That said, my favorite airlines always puts in red: “Limited Seats Available” when such a scenario is likely to happen. They advise you to put in the exact number of passengers when doing a fare search. So far they have kept their word on that: If I put in the exact number of passengers, the fare shown up during a search is the fare I get to book.

    1. I can guarantee, with 100% confidence, that the price advertised WAS NOT for one person. Packages are always based on double occupancy.

      1. But they are usually advertised using the “per person” price. That makes the cost seem deceptively low… and single travelers get doubly deceived.

        Why would you advertise something for half the price it will really cost if not to fool people? “Per person” is only reasonable when you have flexibility on the number of people… these package prices are not available for 1 person, 3 people, 4 people, and so on… only for 2 people.

        Responsible businesses should advertise the full price of the package.

        1. Because most people DO travel in pairs, but NOT as couples — knowing what each person is paying is important to most folks, and they don’t like having to do the math themselves.

          1. You know, I can’t find any actual statistics, but my intuition says you have it backwards…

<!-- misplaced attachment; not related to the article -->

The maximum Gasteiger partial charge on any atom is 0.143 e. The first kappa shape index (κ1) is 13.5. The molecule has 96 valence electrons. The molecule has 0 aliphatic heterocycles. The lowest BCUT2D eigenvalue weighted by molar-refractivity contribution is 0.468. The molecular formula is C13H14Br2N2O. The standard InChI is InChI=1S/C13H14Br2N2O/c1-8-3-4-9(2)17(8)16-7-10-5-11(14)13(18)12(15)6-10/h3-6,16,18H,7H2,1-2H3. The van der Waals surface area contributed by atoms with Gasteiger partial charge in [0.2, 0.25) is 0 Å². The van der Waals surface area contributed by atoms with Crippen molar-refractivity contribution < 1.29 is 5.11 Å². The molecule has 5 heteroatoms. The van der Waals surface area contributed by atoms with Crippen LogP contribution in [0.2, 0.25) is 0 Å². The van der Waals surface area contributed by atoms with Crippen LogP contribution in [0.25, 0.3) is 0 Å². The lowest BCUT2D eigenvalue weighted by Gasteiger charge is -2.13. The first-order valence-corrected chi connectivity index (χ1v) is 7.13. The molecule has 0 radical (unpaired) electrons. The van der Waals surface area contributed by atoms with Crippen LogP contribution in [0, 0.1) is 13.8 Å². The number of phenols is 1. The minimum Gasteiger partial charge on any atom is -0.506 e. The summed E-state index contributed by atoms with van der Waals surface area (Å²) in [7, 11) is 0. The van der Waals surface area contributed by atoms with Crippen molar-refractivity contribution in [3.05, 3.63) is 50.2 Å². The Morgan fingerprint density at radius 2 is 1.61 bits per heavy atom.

My guess (based on observation) is that for most vacation travel, where package tours would be used, couples dominate, followed by parents with children, followed by single travelers, followed by groups, followed by pairs (not in a romantic relationship).

            For overall travel, singles are probably higher as business trips skew the results.

            Your suggestion, that displaying half the actual price of a package is motivated by clarity for those friends splitting a hotel room, could make sense in a world where two friends traveling together was the most common arrangement. On the last few package tours I was on, the one or two pairs were the exception, not the norm.

            And it pricing is shown this way for the convenience of friends traveling together, why don’t taxis, rental cars, and hotels also extend them this courtesy?

            Either way, you have to do math… either dividing by two for the price per person, or multiplying by two to know how much you owe. Please don’t pretend you don’t know why package tours chose the lower number… to make their product seem cheaper than it really is.

        2. Package prices are always based on double occupancy with a single supplement cost unless the travel is being promoted for singles.

  16. Spike you’re just too slow (in may regards) on the mark.
    It’s not bait & switch if you can’t get your act together & click fast enough.
    Maybe you should have used a travel agent ?

  17. I suggest using a GDS trained TA for these bookings as we can look at the class of service needed for packages and see what dates are available so much more quickly than you can online. Saves time and stress for you! I have tested the internet for this and it is a pain and very confusing to those who don’t understand how fares work. We can often book last seat availability in the GDS and queue it over to the tour company to have them do the ticketing for the package.

  18. It’s insane how many people want the government to have MORE control and get involved in all aspects of their lives.